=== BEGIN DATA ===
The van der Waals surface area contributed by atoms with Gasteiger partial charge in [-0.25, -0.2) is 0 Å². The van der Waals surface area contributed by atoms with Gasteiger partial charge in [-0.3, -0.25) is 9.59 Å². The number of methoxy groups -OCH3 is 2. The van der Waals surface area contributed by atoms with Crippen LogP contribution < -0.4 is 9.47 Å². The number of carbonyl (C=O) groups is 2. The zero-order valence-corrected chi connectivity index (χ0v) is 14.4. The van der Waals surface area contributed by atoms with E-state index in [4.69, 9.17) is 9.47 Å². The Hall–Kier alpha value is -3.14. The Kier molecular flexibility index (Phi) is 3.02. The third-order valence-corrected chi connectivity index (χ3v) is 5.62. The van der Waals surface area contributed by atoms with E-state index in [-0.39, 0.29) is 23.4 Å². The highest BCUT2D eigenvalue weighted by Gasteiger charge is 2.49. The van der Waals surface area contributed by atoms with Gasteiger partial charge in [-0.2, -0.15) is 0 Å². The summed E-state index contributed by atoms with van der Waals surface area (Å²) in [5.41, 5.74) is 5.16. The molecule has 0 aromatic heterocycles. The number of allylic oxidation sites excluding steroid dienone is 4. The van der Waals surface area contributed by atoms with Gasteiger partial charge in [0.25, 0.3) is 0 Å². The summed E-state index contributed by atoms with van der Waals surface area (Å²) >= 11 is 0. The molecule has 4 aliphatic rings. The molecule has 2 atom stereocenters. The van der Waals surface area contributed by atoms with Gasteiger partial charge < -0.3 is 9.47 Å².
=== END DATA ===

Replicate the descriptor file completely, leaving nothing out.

The van der Waals surface area contributed by atoms with Gasteiger partial charge in [-0.25, -0.2) is 0 Å². The van der Waals surface area contributed by atoms with Gasteiger partial charge in [-0.3, -0.25) is 9.59 Å². The number of methoxy groups -OCH3 is 2. The van der Waals surface area contributed by atoms with Crippen LogP contribution < -0.4 is 9.47 Å². The number of carbonyl (C=O) groups is 2. The zero-order valence-corrected chi connectivity index (χ0v) is 14.4. The van der Waals surface area contributed by atoms with E-state index in [4.69, 9.17) is 9.47 Å². The Hall–Kier alpha value is -3.14. The Kier molecular flexibility index (Phi) is 3.02. The third-order valence-corrected chi connectivity index (χ3v) is 5.62. The van der Waals surface area contributed by atoms with E-state index in [-0.39, 0.29) is 23.4 Å². The highest BCUT2D eigenvalue weighted by Gasteiger charge is 2.49. The van der Waals surface area contributed by atoms with Gasteiger partial charge in [-0.2, -0.15) is 0 Å². The summed E-state index contributed by atoms with van der Waals surface area (Å²) in [5.41, 5.74) is 5.16. The molecule has 0 aromatic heterocycles. The number of allylic oxidation sites excluding steroid dienone is 4. The van der Waals surface area contributed by atoms with Gasteiger partial charge in [0.25, 0.3) is 0 Å². The summed E-state index contributed by atoms with van der Waals surface area (Å²) >= 11 is 0. The molecule has 4 aliphatic rings. The molecule has 2 atom stereocenters. The van der Waals surface area contributed by atoms with Gasteiger partial charge < -0.3 is 9.47 Å².